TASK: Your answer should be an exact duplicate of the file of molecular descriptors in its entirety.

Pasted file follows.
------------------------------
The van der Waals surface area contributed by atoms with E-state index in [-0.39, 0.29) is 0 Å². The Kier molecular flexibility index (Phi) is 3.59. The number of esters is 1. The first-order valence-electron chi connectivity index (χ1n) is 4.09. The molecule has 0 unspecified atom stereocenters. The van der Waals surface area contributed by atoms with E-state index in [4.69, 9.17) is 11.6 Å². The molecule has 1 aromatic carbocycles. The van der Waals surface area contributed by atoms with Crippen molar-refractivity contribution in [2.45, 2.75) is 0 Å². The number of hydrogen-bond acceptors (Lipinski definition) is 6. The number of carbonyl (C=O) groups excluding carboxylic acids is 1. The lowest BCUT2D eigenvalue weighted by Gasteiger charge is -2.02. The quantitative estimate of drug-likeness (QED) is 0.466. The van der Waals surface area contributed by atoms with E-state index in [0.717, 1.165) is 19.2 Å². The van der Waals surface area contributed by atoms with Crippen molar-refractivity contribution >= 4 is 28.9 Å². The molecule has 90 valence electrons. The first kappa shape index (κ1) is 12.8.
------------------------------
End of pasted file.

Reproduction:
The van der Waals surface area contributed by atoms with E-state index in [-0.39, 0.29) is 0 Å². The Kier molecular flexibility index (Phi) is 3.59. The number of esters is 1. The first-order valence-electron chi connectivity index (χ1n) is 4.09. The molecule has 0 unspecified atom stereocenters. The van der Waals surface area contributed by atoms with E-state index in [4.69, 9.17) is 11.6 Å². The molecule has 1 aromatic carbocycles. The van der Waals surface area contributed by atoms with Crippen molar-refractivity contribution in [2.45, 2.75) is 0 Å². The number of hydrogen-bond acceptors (Lipinski definition) is 6. The number of carbonyl (C=O) groups excluding carboxylic acids is 1. The lowest BCUT2D eigenvalue weighted by Gasteiger charge is -2.02. The quantitative estimate of drug-likeness (QED) is 0.466. The van der Waals surface area contributed by atoms with E-state index in [0.717, 1.165) is 19.2 Å². The van der Waals surface area contributed by atoms with Crippen molar-refractivity contribution >= 4 is 28.9 Å². The molecule has 90 valence electrons. The first kappa shape index (κ1) is 12.8.